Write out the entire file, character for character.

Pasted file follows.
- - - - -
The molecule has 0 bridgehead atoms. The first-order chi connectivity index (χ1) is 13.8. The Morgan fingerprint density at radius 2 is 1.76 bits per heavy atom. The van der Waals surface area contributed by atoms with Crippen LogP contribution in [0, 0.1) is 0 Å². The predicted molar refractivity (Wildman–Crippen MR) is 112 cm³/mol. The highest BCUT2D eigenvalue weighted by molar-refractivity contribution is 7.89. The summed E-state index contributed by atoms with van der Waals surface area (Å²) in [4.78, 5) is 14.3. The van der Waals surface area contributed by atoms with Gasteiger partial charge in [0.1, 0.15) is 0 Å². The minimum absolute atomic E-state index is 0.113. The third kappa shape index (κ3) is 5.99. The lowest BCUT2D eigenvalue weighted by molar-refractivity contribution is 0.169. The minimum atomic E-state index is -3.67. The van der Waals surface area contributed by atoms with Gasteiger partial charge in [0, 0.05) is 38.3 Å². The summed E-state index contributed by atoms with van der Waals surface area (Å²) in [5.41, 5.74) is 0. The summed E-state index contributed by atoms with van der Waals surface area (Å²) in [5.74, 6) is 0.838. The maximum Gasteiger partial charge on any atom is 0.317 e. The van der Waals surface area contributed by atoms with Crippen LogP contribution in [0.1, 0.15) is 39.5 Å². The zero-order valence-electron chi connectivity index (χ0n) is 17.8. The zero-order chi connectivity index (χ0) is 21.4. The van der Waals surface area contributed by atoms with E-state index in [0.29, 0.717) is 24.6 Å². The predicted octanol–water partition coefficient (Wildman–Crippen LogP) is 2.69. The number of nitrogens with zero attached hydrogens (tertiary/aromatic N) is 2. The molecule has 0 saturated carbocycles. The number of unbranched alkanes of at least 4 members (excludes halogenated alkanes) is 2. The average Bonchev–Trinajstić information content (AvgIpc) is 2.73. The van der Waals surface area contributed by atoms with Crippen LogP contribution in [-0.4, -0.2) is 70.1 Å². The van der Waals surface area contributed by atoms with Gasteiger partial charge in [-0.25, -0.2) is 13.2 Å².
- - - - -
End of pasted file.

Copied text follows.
The molecule has 0 bridgehead atoms. The first-order chi connectivity index (χ1) is 13.8. The Morgan fingerprint density at radius 2 is 1.76 bits per heavy atom. The van der Waals surface area contributed by atoms with Crippen LogP contribution in [0, 0.1) is 0 Å². The predicted molar refractivity (Wildman–Crippen MR) is 112 cm³/mol. The highest BCUT2D eigenvalue weighted by molar-refractivity contribution is 7.89. The summed E-state index contributed by atoms with van der Waals surface area (Å²) in [4.78, 5) is 14.3. The van der Waals surface area contributed by atoms with Gasteiger partial charge in [0.1, 0.15) is 0 Å². The minimum absolute atomic E-state index is 0.113. The third kappa shape index (κ3) is 5.99. The lowest BCUT2D eigenvalue weighted by molar-refractivity contribution is 0.169. The minimum atomic E-state index is -3.67. The van der Waals surface area contributed by atoms with Gasteiger partial charge in [0, 0.05) is 38.3 Å². The summed E-state index contributed by atoms with van der Waals surface area (Å²) in [5.41, 5.74) is 0. The summed E-state index contributed by atoms with van der Waals surface area (Å²) in [5.74, 6) is 0.838. The maximum Gasteiger partial charge on any atom is 0.317 e. The van der Waals surface area contributed by atoms with Crippen LogP contribution in [0.1, 0.15) is 39.5 Å². The zero-order valence-electron chi connectivity index (χ0n) is 17.8. The zero-order chi connectivity index (χ0) is 21.4. The van der Waals surface area contributed by atoms with E-state index in [0.29, 0.717) is 24.6 Å². The predicted octanol–water partition coefficient (Wildman–Crippen LogP) is 2.69. The number of nitrogens with zero attached hydrogens (tertiary/aromatic N) is 2. The molecule has 0 saturated carbocycles. The number of unbranched alkanes of at least 4 members (excludes halogenated alkanes) is 2. The average Bonchev–Trinajstić information content (AvgIpc) is 2.73. The van der Waals surface area contributed by atoms with Crippen LogP contribution in [-0.4, -0.2) is 70.1 Å². The van der Waals surface area contributed by atoms with Gasteiger partial charge in [-0.25, -0.2) is 13.2 Å².